What Purcell might have made of the sound and timbres of the modern string quartet is anyone’s guess. But modern interest in the unique charm of Purcell’s music has encouraged contemporary string quartets to program these varied and delightful compositions. Purcell had no more sincere admirer than Benjamin Britten, who adapted his Chacony in G minor for string quartet as early as 1948, in part to familiarize players and audiences with his distinguished predecessor’s music.

 

Benjamin Britten

Benjamin Britten’s purely instrumental works have been somewhat eclipsed by the splendour of his creations for the opera stage, but his string quartets—written, conveniently, in “early,” “middle,” and “late” career—are gradually finding their way into the standard repertoire of the world’s great quartets.

His first quartet, conceived in 1928, when the composer was 14, was a substantial four-movement affair immediately withdrawn, and not published until the 1990s. The “official” First Quartet dates from 1941, created during the composer’s unsatisfactory self-exile in the United States. The Second Quartet was written four years later, just as Britten’s first great opera, Peter Grimes, was being premiered in war-torn London. Characteristically, it pays extravagant homage to Purcell with an astonishing concluding Chacony.

Creating the Third Quartet had to wait until the final months of Britten’s life. Commissioned by the Amadeus String Quartet in 1974, it is very much a final summing up and a farewell. Some of its musical materials were quarried from Britten’s last opera, Death in Venice, but it is by no means just a suite of best bits or recycled out-takes from that stage work.

Like Shostakovich, his composer friend of later years, Britten filled his music with coded references and intentional ambiguities, though it might seem that choosing to base an opera on Thomas Mann’s tale of infatuation and the end of a life devoted to art is fairly unambiguous.

Whatever its sources, the Third Quartet is chamber music of the highest quality, rife with allusive references to the historical idea of the string quartet. Its five-movement structure, with such operatic focuses as “duets,” “solo,” and “recitative,” relates to similar five-movement structures in two of the 20th century’s other quartet masters, Bartók and Shostakovich, and reflects a conscious desire to push beyond the conventional classic four-movement quartet format. The use of Lydian mode in the second movement inevitably brings to mind Beethoven’s String Quartet Op. 132, with its “Holy song of thanksgiving of a convalescent to the Deity”—a fairly unpleasant

bit of irony given the precarious state of Britten’s health when he was writing the piece. The Burlesque evokes Mahler, one of Britten’s abiding heros, and his embittered scherzos.

Then comes the finale. Britten made a final pilgrimage to Venice in November 1975, where he created much of the music heard at the end of the quartet. It is his last use of the passacaglia/chaconne type of variations, an old pre-classical structure he

employed with spectacular variety throughout his work. In opera Britten uses the form to underscore moments of great seriousness and drama, making it a potent symbol as well as a musical structure. In abstract contexts such as the finales of both the second and third quartets, it is left to the listener to ponder extra-musical meanings.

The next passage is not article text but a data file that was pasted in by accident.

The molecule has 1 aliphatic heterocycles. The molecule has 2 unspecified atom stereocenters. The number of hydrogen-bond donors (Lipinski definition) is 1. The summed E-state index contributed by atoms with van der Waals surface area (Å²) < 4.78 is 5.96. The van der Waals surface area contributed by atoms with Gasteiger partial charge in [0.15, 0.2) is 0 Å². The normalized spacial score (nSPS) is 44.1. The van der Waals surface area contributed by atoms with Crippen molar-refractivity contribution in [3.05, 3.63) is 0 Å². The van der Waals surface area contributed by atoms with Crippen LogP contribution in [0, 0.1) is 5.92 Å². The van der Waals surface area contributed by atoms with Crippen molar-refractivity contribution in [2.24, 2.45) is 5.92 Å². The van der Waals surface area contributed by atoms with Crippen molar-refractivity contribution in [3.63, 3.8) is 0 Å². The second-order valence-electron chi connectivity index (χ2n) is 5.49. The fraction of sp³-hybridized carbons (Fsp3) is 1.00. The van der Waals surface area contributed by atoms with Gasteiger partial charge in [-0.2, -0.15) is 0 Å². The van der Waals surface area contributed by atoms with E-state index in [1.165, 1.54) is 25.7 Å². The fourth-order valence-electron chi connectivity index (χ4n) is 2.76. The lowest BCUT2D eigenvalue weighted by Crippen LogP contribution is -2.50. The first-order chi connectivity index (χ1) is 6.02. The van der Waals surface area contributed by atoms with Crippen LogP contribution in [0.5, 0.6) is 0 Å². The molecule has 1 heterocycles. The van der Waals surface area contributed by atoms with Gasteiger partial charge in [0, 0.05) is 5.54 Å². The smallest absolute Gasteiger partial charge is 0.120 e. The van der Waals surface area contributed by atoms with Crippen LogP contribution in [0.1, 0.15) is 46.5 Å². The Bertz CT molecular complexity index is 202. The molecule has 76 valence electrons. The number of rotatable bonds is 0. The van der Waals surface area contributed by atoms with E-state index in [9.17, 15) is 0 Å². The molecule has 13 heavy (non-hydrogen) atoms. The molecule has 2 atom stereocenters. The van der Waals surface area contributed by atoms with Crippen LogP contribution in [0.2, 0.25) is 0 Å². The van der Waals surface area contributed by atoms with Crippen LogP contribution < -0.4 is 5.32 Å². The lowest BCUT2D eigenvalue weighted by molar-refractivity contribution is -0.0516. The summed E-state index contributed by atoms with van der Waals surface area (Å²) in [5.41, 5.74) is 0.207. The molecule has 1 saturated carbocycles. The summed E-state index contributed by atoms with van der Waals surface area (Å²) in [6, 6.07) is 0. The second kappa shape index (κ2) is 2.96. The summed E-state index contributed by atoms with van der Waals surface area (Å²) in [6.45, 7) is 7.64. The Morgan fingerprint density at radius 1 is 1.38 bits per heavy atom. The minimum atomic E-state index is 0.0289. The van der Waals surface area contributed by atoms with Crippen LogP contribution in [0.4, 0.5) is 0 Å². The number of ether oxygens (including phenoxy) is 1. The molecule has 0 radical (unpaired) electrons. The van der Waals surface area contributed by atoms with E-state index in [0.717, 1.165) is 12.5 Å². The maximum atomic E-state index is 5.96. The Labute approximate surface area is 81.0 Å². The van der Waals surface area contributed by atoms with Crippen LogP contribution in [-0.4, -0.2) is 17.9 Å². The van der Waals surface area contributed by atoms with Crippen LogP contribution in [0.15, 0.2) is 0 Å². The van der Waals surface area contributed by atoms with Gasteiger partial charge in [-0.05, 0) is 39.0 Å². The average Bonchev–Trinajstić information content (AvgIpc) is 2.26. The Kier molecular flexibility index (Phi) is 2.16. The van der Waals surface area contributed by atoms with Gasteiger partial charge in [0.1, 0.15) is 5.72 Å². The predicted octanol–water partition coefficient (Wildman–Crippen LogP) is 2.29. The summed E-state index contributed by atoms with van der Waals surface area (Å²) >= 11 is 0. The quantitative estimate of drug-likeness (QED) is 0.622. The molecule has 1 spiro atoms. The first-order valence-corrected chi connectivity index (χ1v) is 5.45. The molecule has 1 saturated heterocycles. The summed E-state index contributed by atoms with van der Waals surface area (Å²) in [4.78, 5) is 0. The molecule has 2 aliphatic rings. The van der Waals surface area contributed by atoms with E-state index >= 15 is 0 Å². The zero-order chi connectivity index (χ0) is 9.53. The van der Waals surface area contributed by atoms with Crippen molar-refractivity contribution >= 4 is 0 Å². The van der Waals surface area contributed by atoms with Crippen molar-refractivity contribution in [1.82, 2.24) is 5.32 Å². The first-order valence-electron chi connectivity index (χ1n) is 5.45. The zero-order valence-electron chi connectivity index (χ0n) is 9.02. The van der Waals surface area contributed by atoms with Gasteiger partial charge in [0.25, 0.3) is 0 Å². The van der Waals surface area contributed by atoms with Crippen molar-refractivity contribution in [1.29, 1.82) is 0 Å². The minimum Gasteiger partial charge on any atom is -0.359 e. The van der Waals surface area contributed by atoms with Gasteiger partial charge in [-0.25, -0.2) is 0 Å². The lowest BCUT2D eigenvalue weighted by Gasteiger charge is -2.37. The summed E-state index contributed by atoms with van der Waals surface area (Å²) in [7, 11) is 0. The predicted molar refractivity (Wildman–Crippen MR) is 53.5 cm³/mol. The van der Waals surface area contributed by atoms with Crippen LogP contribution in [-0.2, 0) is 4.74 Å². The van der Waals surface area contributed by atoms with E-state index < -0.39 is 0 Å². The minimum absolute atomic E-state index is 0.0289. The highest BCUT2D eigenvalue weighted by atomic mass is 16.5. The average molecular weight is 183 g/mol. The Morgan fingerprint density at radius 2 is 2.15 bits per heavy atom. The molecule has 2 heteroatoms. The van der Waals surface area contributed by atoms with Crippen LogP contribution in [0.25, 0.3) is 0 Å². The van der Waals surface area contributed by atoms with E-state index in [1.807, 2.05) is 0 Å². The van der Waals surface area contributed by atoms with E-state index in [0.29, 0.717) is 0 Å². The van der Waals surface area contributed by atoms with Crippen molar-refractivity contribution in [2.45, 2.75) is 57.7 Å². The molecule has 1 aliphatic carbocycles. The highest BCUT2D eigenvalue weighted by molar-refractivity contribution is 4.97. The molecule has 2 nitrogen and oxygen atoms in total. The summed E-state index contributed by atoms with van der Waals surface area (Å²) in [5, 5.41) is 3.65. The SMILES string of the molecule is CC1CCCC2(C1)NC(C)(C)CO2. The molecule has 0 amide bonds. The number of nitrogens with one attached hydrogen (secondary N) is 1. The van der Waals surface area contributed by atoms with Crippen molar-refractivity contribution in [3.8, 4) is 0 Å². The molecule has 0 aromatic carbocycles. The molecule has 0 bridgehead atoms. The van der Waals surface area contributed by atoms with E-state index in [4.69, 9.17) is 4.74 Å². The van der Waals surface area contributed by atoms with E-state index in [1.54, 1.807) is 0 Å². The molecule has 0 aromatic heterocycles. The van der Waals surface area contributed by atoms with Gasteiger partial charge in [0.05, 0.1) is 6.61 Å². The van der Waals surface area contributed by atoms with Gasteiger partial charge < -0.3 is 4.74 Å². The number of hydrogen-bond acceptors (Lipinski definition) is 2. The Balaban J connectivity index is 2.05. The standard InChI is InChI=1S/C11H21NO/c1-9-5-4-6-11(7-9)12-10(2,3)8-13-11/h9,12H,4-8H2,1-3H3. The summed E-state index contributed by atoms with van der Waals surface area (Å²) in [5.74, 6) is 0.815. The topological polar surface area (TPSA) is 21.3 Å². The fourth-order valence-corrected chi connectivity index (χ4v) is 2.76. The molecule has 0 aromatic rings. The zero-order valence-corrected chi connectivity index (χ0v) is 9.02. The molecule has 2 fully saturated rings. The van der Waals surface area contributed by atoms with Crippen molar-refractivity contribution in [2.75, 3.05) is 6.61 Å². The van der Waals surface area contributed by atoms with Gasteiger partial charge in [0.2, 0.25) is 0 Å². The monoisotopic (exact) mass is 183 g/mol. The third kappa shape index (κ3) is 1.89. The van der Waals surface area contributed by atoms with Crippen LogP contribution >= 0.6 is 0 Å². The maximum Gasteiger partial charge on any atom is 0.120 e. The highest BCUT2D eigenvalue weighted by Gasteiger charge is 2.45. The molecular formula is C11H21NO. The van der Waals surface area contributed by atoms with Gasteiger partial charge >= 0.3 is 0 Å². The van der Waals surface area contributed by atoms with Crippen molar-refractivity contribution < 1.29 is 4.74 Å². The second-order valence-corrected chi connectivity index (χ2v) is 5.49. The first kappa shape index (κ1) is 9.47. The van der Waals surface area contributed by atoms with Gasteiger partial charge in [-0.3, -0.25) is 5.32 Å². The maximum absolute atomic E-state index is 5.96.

Britten heard a private run-through of the piece at the end of September, 1976, but died a few weeks before the quartet’s premiere by the Amadeus in The Maltings, the concert hall Britten created near Aldeburgh, in mid-December 1976.

 

Ludwig van Beethoven

By the time Beethoven turned his hand to the “Razumovsky” Quartets in the middle of the first decade of the 19th century, he was accepted as one of the major composers in Vienna. His flashy early years were over, and he was well-advanced into what scholars generally call his middle period, a compositional phase where he focussed on pushing boundaries and exploring new ideas.

Beethoven’s three Opus 59 string quartets are central to the development of the string quartet as chamber music’s most important genre. Beethoven accepted the four- movement sequence standardized by Mozart and Haydn—weighty first movement, slow movement, Minuet, and fast finale—but he expanded the classic idioms with his own unmistakable textures, formal devices, and harmonic language.

The nickname “Razumovsky” refers to one of Beethoven’s patrons, Count Andrey Razumovsky (1752–1836), a Russian diplomat at the Austrian court. A player as well as a connoisseur, Razumovsky maintained a resident quartet (apparently sitting in occasionally as second violin) and commissioned Beethoven to write the three quartets that have kept the count’s name alive long after his career as a powerful figure in the complicated world of international diplomacy has been forgotten.

Beethoven did remarkable work in the three Opus 53 quartets, but not all his contemporaries got the point; indeed at least one writer recorded his reservations. An 1807 observer for the weekly music publication the Allgemeine musikalische Zeitung described the compositions as “very long and difficult.” The writer was by no means entirely negative, adding, “They are profoundly thought through and composed with enormous skill,” before concluding “but [they] will not be intelligible to everyone.”

This mixed review did not extend to the C major quartet, however—“Which by virtue of its individuality, melodic invention and harmonic power is certain to win over every educated music lover.” As it has to this day.